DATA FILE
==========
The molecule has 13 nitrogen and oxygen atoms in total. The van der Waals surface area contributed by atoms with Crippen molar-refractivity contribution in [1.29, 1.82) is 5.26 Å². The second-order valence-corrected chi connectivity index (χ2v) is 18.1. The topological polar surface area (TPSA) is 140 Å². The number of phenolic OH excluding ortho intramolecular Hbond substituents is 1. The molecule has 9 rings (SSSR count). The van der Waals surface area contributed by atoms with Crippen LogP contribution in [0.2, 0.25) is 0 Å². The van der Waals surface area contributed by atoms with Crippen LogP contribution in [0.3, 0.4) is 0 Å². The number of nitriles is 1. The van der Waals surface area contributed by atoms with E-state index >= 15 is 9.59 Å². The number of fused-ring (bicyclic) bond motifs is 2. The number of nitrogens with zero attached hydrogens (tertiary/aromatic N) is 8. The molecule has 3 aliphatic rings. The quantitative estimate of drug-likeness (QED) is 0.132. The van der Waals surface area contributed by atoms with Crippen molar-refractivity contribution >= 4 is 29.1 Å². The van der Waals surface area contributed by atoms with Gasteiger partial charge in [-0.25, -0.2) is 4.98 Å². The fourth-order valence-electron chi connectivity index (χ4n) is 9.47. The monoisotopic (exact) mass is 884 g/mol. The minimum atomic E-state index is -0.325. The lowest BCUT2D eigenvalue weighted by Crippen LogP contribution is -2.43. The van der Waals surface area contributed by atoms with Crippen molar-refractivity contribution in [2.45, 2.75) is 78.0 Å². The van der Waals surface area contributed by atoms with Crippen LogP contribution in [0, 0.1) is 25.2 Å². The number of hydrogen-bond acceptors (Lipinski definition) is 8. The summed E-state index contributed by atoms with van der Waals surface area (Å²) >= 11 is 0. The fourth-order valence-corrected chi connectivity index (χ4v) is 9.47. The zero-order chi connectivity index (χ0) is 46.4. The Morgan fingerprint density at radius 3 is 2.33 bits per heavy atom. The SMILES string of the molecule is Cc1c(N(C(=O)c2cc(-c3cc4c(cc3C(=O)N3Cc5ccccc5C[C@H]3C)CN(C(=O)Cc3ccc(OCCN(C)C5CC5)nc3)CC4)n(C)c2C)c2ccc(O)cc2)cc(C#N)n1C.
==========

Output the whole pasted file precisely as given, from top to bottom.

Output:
The molecule has 13 nitrogen and oxygen atoms in total. The van der Waals surface area contributed by atoms with Crippen molar-refractivity contribution in [1.29, 1.82) is 5.26 Å². The second-order valence-corrected chi connectivity index (χ2v) is 18.1. The topological polar surface area (TPSA) is 140 Å². The number of phenolic OH excluding ortho intramolecular Hbond substituents is 1. The molecule has 9 rings (SSSR count). The van der Waals surface area contributed by atoms with Crippen LogP contribution in [0.2, 0.25) is 0 Å². The van der Waals surface area contributed by atoms with Crippen LogP contribution in [0.3, 0.4) is 0 Å². The number of nitriles is 1. The van der Waals surface area contributed by atoms with E-state index >= 15 is 9.59 Å². The number of fused-ring (bicyclic) bond motifs is 2. The number of nitrogens with zero attached hydrogens (tertiary/aromatic N) is 8. The molecule has 3 aliphatic rings. The quantitative estimate of drug-likeness (QED) is 0.132. The van der Waals surface area contributed by atoms with Crippen molar-refractivity contribution >= 4 is 29.1 Å². The van der Waals surface area contributed by atoms with Gasteiger partial charge in [-0.25, -0.2) is 4.98 Å². The fourth-order valence-electron chi connectivity index (χ4n) is 9.47. The monoisotopic (exact) mass is 884 g/mol. The minimum atomic E-state index is -0.325. The lowest BCUT2D eigenvalue weighted by Crippen LogP contribution is -2.43. The van der Waals surface area contributed by atoms with Crippen molar-refractivity contribution in [2.45, 2.75) is 78.0 Å². The van der Waals surface area contributed by atoms with Crippen LogP contribution in [0, 0.1) is 25.2 Å². The number of hydrogen-bond acceptors (Lipinski definition) is 8. The summed E-state index contributed by atoms with van der Waals surface area (Å²) >= 11 is 0. The fourth-order valence-corrected chi connectivity index (χ4v) is 9.47. The zero-order chi connectivity index (χ0) is 46.4. The Morgan fingerprint density at radius 3 is 2.33 bits per heavy atom. The SMILES string of the molecule is Cc1c(N(C(=O)c2cc(-c3cc4c(cc3C(=O)N3Cc5ccccc5C[C@H]3C)CN(C(=O)Cc3ccc(OCCN(C)C5CC5)nc3)CC4)n(C)c2C)c2ccc(O)cc2)cc(C#N)n1C.